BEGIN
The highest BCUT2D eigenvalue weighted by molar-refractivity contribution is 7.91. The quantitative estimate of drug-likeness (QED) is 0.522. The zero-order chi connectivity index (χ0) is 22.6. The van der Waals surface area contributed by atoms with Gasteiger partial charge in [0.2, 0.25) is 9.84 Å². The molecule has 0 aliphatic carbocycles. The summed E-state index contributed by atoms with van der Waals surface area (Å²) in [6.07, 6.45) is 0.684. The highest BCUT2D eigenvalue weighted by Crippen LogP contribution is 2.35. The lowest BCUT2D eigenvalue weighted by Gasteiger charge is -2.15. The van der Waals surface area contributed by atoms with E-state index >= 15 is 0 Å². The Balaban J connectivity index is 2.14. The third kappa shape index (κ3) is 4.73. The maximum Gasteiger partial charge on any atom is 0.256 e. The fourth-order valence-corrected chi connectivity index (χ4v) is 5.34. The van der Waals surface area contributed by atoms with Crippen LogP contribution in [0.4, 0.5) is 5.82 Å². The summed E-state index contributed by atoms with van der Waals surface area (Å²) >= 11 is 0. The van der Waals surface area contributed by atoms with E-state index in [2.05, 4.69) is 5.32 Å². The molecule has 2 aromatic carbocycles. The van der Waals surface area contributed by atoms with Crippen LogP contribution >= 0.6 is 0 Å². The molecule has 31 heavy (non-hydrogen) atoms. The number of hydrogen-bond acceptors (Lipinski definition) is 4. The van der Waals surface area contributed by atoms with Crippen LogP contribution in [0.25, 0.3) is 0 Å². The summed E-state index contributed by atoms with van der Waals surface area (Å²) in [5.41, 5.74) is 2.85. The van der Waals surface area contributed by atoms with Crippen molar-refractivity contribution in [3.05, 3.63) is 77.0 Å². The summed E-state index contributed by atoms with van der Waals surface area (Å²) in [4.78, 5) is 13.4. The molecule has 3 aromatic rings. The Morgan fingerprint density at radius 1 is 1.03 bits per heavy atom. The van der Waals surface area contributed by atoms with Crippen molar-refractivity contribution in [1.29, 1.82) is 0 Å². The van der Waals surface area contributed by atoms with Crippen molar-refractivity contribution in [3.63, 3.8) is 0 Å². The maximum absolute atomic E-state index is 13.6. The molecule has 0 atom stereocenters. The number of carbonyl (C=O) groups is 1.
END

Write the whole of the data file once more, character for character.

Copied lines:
The highest BCUT2D eigenvalue weighted by molar-refractivity contribution is 7.91. The quantitative estimate of drug-likeness (QED) is 0.522. The zero-order chi connectivity index (χ0) is 22.6. The van der Waals surface area contributed by atoms with Gasteiger partial charge in [0.2, 0.25) is 9.84 Å². The molecule has 0 aliphatic carbocycles. The summed E-state index contributed by atoms with van der Waals surface area (Å²) in [6.07, 6.45) is 0.684. The highest BCUT2D eigenvalue weighted by Crippen LogP contribution is 2.35. The lowest BCUT2D eigenvalue weighted by Gasteiger charge is -2.15. The van der Waals surface area contributed by atoms with E-state index >= 15 is 0 Å². The Balaban J connectivity index is 2.14. The third kappa shape index (κ3) is 4.73. The maximum Gasteiger partial charge on any atom is 0.256 e. The fourth-order valence-corrected chi connectivity index (χ4v) is 5.34. The van der Waals surface area contributed by atoms with Crippen LogP contribution in [0.4, 0.5) is 5.82 Å². The summed E-state index contributed by atoms with van der Waals surface area (Å²) >= 11 is 0. The van der Waals surface area contributed by atoms with E-state index in [2.05, 4.69) is 5.32 Å². The molecule has 2 aromatic carbocycles. The van der Waals surface area contributed by atoms with Crippen LogP contribution >= 0.6 is 0 Å². The molecule has 31 heavy (non-hydrogen) atoms. The number of hydrogen-bond acceptors (Lipinski definition) is 4. The van der Waals surface area contributed by atoms with Crippen LogP contribution in [0.25, 0.3) is 0 Å². The summed E-state index contributed by atoms with van der Waals surface area (Å²) in [5.41, 5.74) is 2.85. The van der Waals surface area contributed by atoms with Crippen molar-refractivity contribution in [3.05, 3.63) is 77.0 Å². The summed E-state index contributed by atoms with van der Waals surface area (Å²) in [4.78, 5) is 13.4. The molecule has 3 aromatic rings. The Morgan fingerprint density at radius 1 is 1.03 bits per heavy atom. The van der Waals surface area contributed by atoms with Crippen molar-refractivity contribution in [1.29, 1.82) is 0 Å². The van der Waals surface area contributed by atoms with Crippen molar-refractivity contribution in [3.63, 3.8) is 0 Å². The maximum absolute atomic E-state index is 13.6. The molecule has 0 atom stereocenters. The number of carbonyl (C=O) groups is 1.